Folk arts and crafts, as is well known, are objects of material culture that simultaneously give pleasure and serve some practical social and economic end. "if a pleasure-giving function predominates the artefact is called art; if a practical function predominates it is called craft … the interior of a house is designed primarily as economic; its exterior is designed primarily to be seen, and its function may be classed as primarily as aesthetic" (Glassie, 1972 : 253).

One of the most interesting and fascinating aspects of material culture of India is its arts and crafts. These arts have followed definite continuity in the history of folk art of this country. Yet these art forms have not received the attention they deserve and are still in a state of neglect. Many of our well established museums and archives have not kept a corner for these traditional art forms. It is only recently that some attention has been given to preserve these forms of art. However, the style of life in Indian villages and the folkways of Indian masses in general have, and still are, helping these arts to survive the thrust of the changing times and the disdain Indian scholars have shown towards them.

Glassie's above interpretation does not touch upon the relationship of folk arts with social custom, religion or ritual. In the western context, which however seems the basis of Glassie's interpretation, it might not be so significant; but in India these arts and crafts besides having aesthetic and practical functions, have at times a ritualistic-religious function as well. In this sense then the study of Indian folk arts and crafts falls under both rubrics: Material Culture and Social Folk Custom. However, knowing that these categories are made more for reasons of academic arrangement for simplified teaching rather than to challenge or meddle with the highly complex problem of folklore genres, we though it proper to include a brief introduction to this aspect of folklife in the section on Material Culture, and thus follow the pedagogically oriented Dorsonian classification.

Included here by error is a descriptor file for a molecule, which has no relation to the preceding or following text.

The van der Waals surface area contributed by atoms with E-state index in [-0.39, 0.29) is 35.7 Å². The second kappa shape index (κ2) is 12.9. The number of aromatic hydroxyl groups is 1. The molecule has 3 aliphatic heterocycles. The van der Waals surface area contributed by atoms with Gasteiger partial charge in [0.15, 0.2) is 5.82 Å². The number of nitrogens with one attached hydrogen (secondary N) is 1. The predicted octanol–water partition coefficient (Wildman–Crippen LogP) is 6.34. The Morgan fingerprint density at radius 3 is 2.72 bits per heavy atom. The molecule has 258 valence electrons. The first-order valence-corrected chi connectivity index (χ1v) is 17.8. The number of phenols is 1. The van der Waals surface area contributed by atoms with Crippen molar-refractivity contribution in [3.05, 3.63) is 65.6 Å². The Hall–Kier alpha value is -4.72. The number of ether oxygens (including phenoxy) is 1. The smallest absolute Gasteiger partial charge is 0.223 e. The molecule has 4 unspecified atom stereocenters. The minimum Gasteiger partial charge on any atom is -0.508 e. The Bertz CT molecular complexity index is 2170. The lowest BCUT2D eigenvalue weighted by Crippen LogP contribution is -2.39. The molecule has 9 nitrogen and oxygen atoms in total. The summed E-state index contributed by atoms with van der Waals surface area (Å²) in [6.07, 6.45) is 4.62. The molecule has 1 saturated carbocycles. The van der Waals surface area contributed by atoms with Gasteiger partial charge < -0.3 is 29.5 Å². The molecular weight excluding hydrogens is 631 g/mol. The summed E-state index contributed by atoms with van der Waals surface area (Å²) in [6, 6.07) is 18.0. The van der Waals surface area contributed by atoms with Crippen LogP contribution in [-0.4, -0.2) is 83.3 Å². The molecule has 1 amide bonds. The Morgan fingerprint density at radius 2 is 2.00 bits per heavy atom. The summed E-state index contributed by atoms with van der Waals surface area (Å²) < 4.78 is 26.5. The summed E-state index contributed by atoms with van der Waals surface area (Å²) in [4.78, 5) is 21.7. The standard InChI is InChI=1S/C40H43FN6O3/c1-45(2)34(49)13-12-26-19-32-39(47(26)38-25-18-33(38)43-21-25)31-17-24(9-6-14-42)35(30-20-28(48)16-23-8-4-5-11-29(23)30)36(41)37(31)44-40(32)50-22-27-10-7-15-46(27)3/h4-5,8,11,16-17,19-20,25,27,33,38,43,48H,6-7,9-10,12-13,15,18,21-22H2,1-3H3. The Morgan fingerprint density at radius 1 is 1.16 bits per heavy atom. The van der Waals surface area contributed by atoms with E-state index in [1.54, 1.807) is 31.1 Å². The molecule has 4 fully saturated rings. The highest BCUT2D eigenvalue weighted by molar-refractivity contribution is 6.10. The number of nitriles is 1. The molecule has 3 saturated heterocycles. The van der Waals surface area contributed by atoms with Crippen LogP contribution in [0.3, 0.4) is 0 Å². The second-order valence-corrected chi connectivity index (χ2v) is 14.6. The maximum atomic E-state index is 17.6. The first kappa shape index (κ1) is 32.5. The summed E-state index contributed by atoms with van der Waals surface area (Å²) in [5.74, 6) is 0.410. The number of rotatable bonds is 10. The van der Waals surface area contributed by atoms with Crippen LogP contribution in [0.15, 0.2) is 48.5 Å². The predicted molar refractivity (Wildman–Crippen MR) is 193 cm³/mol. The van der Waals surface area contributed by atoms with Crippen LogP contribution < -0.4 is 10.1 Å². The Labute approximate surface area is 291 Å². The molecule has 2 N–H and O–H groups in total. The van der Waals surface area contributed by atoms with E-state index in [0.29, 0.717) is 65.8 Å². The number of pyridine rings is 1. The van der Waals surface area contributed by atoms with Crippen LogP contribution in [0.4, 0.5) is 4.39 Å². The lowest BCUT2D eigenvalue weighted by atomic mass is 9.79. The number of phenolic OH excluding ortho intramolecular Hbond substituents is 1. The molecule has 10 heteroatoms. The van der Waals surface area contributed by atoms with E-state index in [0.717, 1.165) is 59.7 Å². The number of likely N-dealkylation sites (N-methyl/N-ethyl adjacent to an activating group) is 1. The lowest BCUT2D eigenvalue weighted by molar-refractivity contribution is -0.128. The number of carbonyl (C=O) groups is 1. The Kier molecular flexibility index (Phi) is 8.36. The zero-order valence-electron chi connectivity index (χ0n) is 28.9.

Folk arts in India have a vast range in terms of form, diversity and function. The decorative paintings on the rural homes, having both aesthetic and the ritualistic significance is a Pan-Indian phenomenon. Although the motifs of such paintings might vary from one region to another or from one folk culture zone to another, the structural unity seems by and large the same. For instance, the snake and sparrow motif is predominant in South and East coast; and animal, tree and flower motifs seems to dominate such art in northern plains. The ritualistic Rangoli", the Mehndi decoration on bride's hands, the Thapa of festive occasions are some of the best examples of this kind of folk art in India.